DTI001 19_07_17

Bengalese Finches
British Birds
Budgerigars
Canaries
Cockatiels
Game Birds
Love Birds
Parrots
Parakeets
Poultry
Raptors and Owls
Waterfowl
Other

Why can't my budgie lift up its head?

One of Dave Herring'S afflicted birdsA friend of mine has a budgerigar that keeps its head on its chest permanently. Please can you tell me what is wrong with the bird? I have enclosed a photograph.
G.C., via email.

Dave Herring, former Budgerigar Society president, replies: Having taken a look at the photograph it made me think it is rather similar to a bird that I have at present, and others that I have had over the years. I have one line of birds which, conversely, tend to hold their heads back, and look slightly upwards most of the time – a family trait!

However, the cases may not be identical because each of those birds that I had were only taking this position when at rest. They were able to straighten their necks to commune with their fellows, and reach hanging objects such as millet spray or anything that they treated as a toy.

When each of these "afflicted" birds were feeding from the floor or dishes, and when they went to drink, they were similarly adept and showed no sign of discomfort. The birds moved their heads in any possible direction when they chose to do so. It could be that the birds had some degree of weakness in the spine, or muscles in the neck, but it did not prevent them from leading a full life. Hopefully this will be the same with your friend's bird.

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Has canary pox killed off my stud of Fifes?

Brian Keenan does not think canary pox has caused the deaths of R.H.’s Fife canaries

THIS is my second season keeping and breeding Fife canaries. I also keep zebra and Bengalesefinches. After a reasonable breeding season, I settled down to allow the canaries to moult. Then my birds contracted what I now believe to be canary pox.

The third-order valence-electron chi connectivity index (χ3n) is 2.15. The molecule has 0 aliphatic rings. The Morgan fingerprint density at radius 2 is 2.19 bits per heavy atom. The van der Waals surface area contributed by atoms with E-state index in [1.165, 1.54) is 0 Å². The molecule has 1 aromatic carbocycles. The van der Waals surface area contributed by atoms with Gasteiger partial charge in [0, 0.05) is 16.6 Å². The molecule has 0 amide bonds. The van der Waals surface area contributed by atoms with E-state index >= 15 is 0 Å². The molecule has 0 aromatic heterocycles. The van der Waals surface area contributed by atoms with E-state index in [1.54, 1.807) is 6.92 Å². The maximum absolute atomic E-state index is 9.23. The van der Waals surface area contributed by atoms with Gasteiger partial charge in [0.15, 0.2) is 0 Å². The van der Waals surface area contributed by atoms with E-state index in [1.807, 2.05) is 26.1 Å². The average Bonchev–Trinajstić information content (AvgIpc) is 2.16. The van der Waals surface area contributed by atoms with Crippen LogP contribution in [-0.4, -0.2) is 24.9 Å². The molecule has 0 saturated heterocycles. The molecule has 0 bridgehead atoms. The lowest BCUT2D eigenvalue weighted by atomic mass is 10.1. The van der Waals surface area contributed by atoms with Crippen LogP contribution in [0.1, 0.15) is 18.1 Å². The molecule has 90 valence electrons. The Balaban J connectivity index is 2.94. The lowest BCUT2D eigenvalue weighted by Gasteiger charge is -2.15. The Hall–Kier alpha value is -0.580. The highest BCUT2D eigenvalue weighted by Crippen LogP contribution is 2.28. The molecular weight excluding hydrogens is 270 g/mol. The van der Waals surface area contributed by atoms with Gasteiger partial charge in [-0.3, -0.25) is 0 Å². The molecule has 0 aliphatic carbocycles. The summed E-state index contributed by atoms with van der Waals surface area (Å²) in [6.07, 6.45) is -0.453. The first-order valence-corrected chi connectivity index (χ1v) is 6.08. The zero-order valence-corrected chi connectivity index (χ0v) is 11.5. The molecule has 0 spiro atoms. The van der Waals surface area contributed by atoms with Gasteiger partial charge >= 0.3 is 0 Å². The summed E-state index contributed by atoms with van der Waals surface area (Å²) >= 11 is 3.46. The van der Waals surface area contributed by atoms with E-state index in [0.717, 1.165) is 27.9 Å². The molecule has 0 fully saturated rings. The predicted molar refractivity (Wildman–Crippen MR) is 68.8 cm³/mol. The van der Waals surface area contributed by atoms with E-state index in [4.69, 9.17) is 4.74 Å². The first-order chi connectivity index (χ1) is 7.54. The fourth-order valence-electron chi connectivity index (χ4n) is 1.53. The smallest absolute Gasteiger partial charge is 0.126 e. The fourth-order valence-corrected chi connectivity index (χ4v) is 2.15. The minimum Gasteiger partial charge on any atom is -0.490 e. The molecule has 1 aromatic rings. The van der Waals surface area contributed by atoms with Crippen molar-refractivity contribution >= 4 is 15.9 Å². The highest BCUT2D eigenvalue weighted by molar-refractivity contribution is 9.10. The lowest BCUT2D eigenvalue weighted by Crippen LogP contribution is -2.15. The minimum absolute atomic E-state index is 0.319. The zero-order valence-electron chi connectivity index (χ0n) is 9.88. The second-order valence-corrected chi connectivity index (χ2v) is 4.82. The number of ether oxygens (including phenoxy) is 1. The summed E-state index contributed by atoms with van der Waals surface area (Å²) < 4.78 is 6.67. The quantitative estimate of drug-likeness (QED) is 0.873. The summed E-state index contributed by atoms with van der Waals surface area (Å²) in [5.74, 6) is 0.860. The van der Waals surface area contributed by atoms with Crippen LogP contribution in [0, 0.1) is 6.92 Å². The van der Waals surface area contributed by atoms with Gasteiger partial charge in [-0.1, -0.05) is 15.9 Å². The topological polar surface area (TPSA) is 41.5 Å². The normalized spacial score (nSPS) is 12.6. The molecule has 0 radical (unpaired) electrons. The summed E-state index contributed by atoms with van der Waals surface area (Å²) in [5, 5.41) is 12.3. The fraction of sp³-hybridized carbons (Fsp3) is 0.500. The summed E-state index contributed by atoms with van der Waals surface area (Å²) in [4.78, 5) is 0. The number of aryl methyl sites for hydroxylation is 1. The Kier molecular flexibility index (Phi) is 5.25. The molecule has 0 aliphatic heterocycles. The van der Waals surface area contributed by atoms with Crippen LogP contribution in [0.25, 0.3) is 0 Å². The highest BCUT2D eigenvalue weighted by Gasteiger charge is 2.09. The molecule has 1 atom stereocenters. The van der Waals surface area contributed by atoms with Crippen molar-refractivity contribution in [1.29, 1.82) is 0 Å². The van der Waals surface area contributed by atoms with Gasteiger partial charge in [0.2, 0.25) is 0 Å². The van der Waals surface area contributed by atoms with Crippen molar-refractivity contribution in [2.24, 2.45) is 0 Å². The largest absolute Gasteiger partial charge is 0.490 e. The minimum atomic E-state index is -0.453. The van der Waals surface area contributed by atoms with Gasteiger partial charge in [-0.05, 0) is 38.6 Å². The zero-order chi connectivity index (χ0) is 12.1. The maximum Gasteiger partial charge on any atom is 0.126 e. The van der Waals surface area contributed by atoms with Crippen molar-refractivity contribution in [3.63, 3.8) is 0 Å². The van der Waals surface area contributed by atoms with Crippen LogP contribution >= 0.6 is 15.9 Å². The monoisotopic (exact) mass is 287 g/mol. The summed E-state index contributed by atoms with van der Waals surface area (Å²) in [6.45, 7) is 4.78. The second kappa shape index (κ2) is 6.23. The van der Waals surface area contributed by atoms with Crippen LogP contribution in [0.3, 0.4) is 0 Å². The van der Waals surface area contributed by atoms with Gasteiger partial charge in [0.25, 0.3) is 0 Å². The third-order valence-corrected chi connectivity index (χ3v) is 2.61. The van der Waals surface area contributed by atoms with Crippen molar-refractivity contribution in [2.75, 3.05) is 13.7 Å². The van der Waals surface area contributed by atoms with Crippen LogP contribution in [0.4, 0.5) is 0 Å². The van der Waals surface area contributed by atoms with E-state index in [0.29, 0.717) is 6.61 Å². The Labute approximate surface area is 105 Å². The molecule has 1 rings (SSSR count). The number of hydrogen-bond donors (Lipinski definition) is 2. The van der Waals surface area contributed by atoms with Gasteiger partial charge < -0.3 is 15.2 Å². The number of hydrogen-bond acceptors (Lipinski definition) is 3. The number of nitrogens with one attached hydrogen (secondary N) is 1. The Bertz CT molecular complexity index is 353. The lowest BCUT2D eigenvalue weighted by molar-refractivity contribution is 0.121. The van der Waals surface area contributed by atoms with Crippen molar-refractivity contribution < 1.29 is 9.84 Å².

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Which birds can I add to my outside flight?

Lineolated parakeets mix well with other fi nches, such as Bengalese (pictured front)

I’VE got an 2.4m x 1.2m (8ft x 4ft) flight with a 1.2m x 1.2m (4ft x 4ft) shelter. It houses two kakariki hens, a pair of zebra finch and two lineolated parakeets.

They all get on well, so now I’d like to add more birds. But, I don’t want to breed any. Could I keep some budgerigars in with these birds and, if so, how many could I have?

Alternatively, could you recommend some other hardy and suitable birds? J.K., via email. Colin O’Hara, one of the UK’s leading parrot breeders, replies: As a general rule the fewer birds you have in an aviary, the better condition the birds will keep in. Four birds of the parrot family is about the limit for your size aviary. If you would like to see more movement perhaps increase the number of zebra finches.

What food can I offer my unwell parrot?

MY 20-YEAR-OLD Senegal dwarf parrot has got circovirus for which the vet recommended a product called Pretty Bird Premium Bird Food, but he will not touch it. I would be grateful for some advice about feeding and welfare.

D.R., Sale, Cheshire.

Les Rance, secretary of the Parrot Society UK, replies: Since circovirus is an incurable that your vet has recommended Pretty Bird Premium Bird Food in an attempt to improve his condition by nutritional support. This suggests that his the right balance of essential nutrients, vitamins and minerals. However, it is very difficult to persuade a mature parrot to change the eating habits of a lifetime. Fresh fruit and vegetables – if he will eat them – will be beneficial, as will boosters of the immune system such as echinacea or garlic extracts. Some of the excellent bird-specific probiotics and supplements available from companies which advertise in this magazine would also help. I am surprised that circovirus has suddenly been diagnosed in a bird of this age; this infection generally afflicts much younger infection with no specific treatment, I am guessing current diet may be lacking in birds and once they get it, they rarely survive more than a few years.

What’s the best way to closed-ring my zebs?

This zebra fi nch chick has been closed-ringed with a numbered, coloured plastic ring

I HAVE three zebra finches that are one week old. Where do I get them closed-ringed or can I buy a kit and do this myself? Leigh Wright, via Facebook.

Peter Harrison, top breeder and exhibitor of zebra finches, replies: There are no regulations that your young zebra finches have to be ringed. Rings can be purchased through different companies depending on the type you require.

Coloured, plastic split-rings are the easiest to obtain and also come with a ring tool, which makes them easy to fit. Closed (annual) aluminium rings can only be placed on the baby birds when they are in the nest. These are mainly preferred by exhibitors who want to show their birds in the current-year bred classes.

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